Expert Firm's `Gated Network' May Have Included Insiders, Prosecutors Say
Primary Global Research LLC, the consulting firm whose employee was arrested in the U.S. crackdown on insider trading, uses a “gated network” of experts that can help clients make investment decisions.
Some of the experts employed by the Mountain View, California-based firm were insiders at publicly traded companies who shared nonpublic information about forthcoming results with its hedge-fund clients, according to sworn testimony by FBI agent B.J. Kang unsealed yesterday by U.S. prosecutors in New York.
“Certain hedge funds ask firm consultants about their respective companies’ revenue numbers and how their companies will report their earnings numbers prior to their earnings report,” Kang testified. “Some firm consultants will talk about their companies’ revenue numbers and some do not.”
Authorities arrested Don Ching Trang Chu, who was Primary Global’s Taiwan liaison, on charges that he arranged to provide inside information to hedge-fund clients. The arrest was part of a crackdown led by Preet Bharara, the U.S. Attorney in Manhattan, whose latest push is centered on whether expert- network companies arranged for their money-manager clients to receive nonpublic information.
Primary Global has not been charged with wrongdoing.
Chu was with the firm for about seven years, Dan Charnas, a spokesman for the firm, said in an e-mailed statement.
“Based upon recent events, PGR has severed its 2 relationship with Mr. Chu,” Charnas said.
Chu’s sources in Asia were typically employees of technology companies, according to the government documents released yesterday.
Jim Margolin, a spokesman for the FBI’s New York Office, said Chu was arrested at his home in Franklin Township, N.J. Chu was scheduled to leave the country for Taiwan on Nov. 28, Margolin said.
Kang testified that Chu indicated in 2009 that an employee of Broadcom Corp. gave the chipmaker’s revenue figures to the founder of a New York hedge fund before the earnings results were released.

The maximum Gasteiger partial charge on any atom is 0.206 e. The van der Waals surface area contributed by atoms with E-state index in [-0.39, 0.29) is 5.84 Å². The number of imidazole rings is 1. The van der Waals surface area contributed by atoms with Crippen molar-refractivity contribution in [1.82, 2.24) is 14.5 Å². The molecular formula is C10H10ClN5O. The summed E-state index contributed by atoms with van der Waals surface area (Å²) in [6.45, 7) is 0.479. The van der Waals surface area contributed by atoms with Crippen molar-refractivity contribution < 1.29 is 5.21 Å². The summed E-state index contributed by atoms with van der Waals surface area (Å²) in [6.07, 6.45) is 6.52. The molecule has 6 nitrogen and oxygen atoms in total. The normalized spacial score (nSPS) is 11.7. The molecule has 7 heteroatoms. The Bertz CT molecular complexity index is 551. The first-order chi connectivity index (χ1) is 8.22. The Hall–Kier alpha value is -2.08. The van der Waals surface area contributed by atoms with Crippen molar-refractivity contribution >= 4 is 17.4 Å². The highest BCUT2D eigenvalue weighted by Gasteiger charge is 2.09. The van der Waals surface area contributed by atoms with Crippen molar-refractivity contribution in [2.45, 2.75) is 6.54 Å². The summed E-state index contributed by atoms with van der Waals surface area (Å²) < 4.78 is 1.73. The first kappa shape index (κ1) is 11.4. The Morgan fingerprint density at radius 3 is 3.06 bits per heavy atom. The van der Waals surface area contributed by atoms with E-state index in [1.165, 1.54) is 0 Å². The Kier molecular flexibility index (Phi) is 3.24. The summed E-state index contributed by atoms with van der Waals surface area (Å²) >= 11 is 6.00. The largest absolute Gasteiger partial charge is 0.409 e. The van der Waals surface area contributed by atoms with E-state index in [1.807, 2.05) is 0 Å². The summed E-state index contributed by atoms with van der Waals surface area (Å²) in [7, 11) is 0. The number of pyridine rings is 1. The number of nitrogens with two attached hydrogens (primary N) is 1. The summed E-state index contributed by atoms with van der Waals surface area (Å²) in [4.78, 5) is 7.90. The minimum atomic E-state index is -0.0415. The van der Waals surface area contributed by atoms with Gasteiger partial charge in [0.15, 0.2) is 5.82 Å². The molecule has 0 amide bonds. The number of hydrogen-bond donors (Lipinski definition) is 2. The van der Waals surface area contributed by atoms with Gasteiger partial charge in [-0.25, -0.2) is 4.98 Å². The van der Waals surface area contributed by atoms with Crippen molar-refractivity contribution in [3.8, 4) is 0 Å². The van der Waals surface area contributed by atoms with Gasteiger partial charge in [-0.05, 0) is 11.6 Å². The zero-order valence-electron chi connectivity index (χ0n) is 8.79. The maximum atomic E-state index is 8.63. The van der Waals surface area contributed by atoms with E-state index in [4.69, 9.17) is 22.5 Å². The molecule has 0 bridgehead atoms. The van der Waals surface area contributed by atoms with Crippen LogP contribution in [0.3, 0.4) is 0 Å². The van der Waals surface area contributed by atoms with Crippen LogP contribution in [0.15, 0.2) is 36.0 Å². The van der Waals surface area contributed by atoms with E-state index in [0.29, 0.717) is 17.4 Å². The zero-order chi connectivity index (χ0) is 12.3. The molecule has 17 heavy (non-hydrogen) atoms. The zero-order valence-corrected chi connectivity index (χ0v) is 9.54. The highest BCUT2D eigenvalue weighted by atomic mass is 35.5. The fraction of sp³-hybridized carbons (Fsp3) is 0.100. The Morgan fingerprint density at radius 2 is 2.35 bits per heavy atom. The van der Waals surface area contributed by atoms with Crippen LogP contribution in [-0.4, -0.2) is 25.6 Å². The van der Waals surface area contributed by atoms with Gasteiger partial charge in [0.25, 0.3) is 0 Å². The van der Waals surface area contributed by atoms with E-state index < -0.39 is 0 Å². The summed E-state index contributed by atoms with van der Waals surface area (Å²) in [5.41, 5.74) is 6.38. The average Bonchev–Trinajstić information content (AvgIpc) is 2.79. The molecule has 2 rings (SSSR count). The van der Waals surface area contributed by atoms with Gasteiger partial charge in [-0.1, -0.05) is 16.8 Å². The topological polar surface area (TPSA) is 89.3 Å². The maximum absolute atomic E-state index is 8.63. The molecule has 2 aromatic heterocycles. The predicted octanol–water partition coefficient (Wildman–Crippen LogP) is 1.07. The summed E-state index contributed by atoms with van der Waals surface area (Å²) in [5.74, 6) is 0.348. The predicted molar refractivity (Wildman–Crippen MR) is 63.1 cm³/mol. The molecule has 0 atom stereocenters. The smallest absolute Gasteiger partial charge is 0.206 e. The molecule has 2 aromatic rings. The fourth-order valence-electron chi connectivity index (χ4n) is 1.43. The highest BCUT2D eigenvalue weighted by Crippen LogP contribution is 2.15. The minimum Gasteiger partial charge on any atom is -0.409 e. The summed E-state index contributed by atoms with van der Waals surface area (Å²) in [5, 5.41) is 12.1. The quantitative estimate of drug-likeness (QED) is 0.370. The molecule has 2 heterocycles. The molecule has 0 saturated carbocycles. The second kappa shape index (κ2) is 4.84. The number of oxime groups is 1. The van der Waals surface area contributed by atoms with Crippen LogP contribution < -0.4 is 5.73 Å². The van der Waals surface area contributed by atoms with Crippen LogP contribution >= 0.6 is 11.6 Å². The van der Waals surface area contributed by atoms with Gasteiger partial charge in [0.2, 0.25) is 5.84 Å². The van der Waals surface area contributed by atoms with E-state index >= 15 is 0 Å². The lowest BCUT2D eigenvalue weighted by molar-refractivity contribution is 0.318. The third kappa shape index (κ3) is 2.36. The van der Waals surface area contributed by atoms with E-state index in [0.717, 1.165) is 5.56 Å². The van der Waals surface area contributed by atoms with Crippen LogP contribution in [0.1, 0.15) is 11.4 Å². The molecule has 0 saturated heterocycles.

Primary Global says on its website that “experts are explicitly instructed to decline to comment in subjects that represent information that is confidential or proprietary to the organization they are affiliated with.”
The firm matches customers with experts in eight industry groups, including technology, Internet and health care. Its “exclusive client base and gated network maximize the value of incremental information, giving institutional investors and analysts a strategic advantage when making investment decisions,” the firm says on its website.
“If you know it’s stolen information and you sell it, you are liable like the thief himself,” Tamar Frankel, a corporate governance professor at Boston University, said in a telephone interview.
Primary Global is one of the 10 largest expert networks in the U.S., Michael Mayhew, chairman of Integrity Research Associates in New York, said in an interview. There are about 40 expert networks, the biggest being Gerson Lehrman Group Inc. in New York, Mayhew said.
Consultants employed by Primary Global can earn “hundreds of dollars per hour” and clients pay “tens of thousands of dollars annually for access to the firm’s consultant network and services,” Kang testified.
Primary Global also receives payments in “soft dollars,” as clients direct trades through the firm’s trading platform, according to the documents released by U.S. prosecutors. The firm is a broker-dealer with a trading desk, it says on its website.
Founded in 2004, Primary Research is led by Chief Executive Officer Unni Narayanan, a former Intel Corp. executive. Before that, Narayanan worked at International Business Machines Corp., according to his profile on professional networking site LinkedIn.com.
Chu, 56, established a relationship with Richard Choo-Beng Lee, a former partner at San Jose, California-based hedge fund Spherix Capital LLC, prosecutors say in the unsealed documents. Lee was employed as an analyst by SAC Capital Advisors LLC, the Stamford, Connecticut, hedge fund run by Steven A. Cohen, from 1999 to 2004.
Lee’s fund paid Chu’s firm, identified by prosecutors only as based in Mountain View, California, for tips, according to the government’s 18-page complaint. Chu passed along inside information regarding technology company Atheros Communications Inc. and one of his contacts at Sierra Wireless Inc. tipped off a hedge-fund client with revenue and other key figures, according to the complaint.
Last year, Lee pleaded guilty to insider trading at Spherix Capital. He is cooperating with investigators in their probe of Galleon Group LLC, the New York-based hedge fund that shuttered after its billionaire founder, Raj Rajaratnam, was charged with insider trading. Rajaratnam has denied wrongdoing and is scheduled for trial next year.
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